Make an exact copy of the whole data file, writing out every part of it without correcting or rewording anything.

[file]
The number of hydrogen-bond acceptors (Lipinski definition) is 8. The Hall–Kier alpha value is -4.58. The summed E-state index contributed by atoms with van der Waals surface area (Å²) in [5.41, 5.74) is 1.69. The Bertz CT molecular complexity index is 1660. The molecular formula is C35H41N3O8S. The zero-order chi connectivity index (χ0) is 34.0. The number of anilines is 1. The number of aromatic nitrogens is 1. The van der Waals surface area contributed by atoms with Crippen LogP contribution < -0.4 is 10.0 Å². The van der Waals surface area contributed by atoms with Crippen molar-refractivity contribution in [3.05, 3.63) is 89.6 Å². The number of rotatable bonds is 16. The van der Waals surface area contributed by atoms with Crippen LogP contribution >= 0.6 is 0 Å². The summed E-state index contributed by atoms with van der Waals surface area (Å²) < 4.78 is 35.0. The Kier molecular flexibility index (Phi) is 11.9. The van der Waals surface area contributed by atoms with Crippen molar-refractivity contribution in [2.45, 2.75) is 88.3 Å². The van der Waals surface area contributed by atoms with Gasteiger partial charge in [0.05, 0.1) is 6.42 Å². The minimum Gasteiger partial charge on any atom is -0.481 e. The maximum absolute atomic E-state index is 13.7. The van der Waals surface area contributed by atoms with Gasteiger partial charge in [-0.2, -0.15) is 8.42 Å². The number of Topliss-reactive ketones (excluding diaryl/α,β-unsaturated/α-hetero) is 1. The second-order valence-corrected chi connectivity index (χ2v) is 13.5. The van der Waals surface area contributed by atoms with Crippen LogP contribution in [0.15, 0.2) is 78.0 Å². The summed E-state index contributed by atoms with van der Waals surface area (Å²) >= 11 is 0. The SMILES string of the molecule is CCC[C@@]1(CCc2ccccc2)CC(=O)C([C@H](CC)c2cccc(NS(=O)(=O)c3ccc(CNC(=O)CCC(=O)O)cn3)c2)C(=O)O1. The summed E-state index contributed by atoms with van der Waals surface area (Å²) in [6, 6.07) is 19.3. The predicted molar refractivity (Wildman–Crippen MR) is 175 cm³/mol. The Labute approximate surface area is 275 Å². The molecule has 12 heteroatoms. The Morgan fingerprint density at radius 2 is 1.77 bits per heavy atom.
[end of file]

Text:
The number of hydrogen-bond acceptors (Lipinski definition) is 8. The Hall–Kier alpha value is -4.58. The summed E-state index contributed by atoms with van der Waals surface area (Å²) in [5.41, 5.74) is 1.69. The Bertz CT molecular complexity index is 1660. The molecular formula is C35H41N3O8S. The zero-order chi connectivity index (χ0) is 34.0. The number of anilines is 1. The number of aromatic nitrogens is 1. The van der Waals surface area contributed by atoms with Crippen LogP contribution < -0.4 is 10.0 Å². The van der Waals surface area contributed by atoms with Crippen molar-refractivity contribution in [3.05, 3.63) is 89.6 Å². The number of rotatable bonds is 16. The van der Waals surface area contributed by atoms with Crippen LogP contribution >= 0.6 is 0 Å². The summed E-state index contributed by atoms with van der Waals surface area (Å²) < 4.78 is 35.0. The Kier molecular flexibility index (Phi) is 11.9. The van der Waals surface area contributed by atoms with Crippen molar-refractivity contribution in [2.45, 2.75) is 88.3 Å². The van der Waals surface area contributed by atoms with Gasteiger partial charge in [0.05, 0.1) is 6.42 Å². The minimum Gasteiger partial charge on any atom is -0.481 e. The maximum absolute atomic E-state index is 13.7. The van der Waals surface area contributed by atoms with Gasteiger partial charge in [-0.2, -0.15) is 8.42 Å². The number of Topliss-reactive ketones (excluding diaryl/α,β-unsaturated/α-hetero) is 1. The second-order valence-corrected chi connectivity index (χ2v) is 13.5. The van der Waals surface area contributed by atoms with Crippen LogP contribution in [0.15, 0.2) is 78.0 Å². The summed E-state index contributed by atoms with van der Waals surface area (Å²) >= 11 is 0. The SMILES string of the molecule is CCC[C@@]1(CCc2ccccc2)CC(=O)C([C@H](CC)c2cccc(NS(=O)(=O)c3ccc(CNC(=O)CCC(=O)O)cn3)c2)C(=O)O1. The summed E-state index contributed by atoms with van der Waals surface area (Å²) in [6, 6.07) is 19.3. The predicted molar refractivity (Wildman–Crippen MR) is 175 cm³/mol. The Labute approximate surface area is 275 Å². The molecule has 12 heteroatoms. The Morgan fingerprint density at radius 2 is 1.77 bits per heavy atom.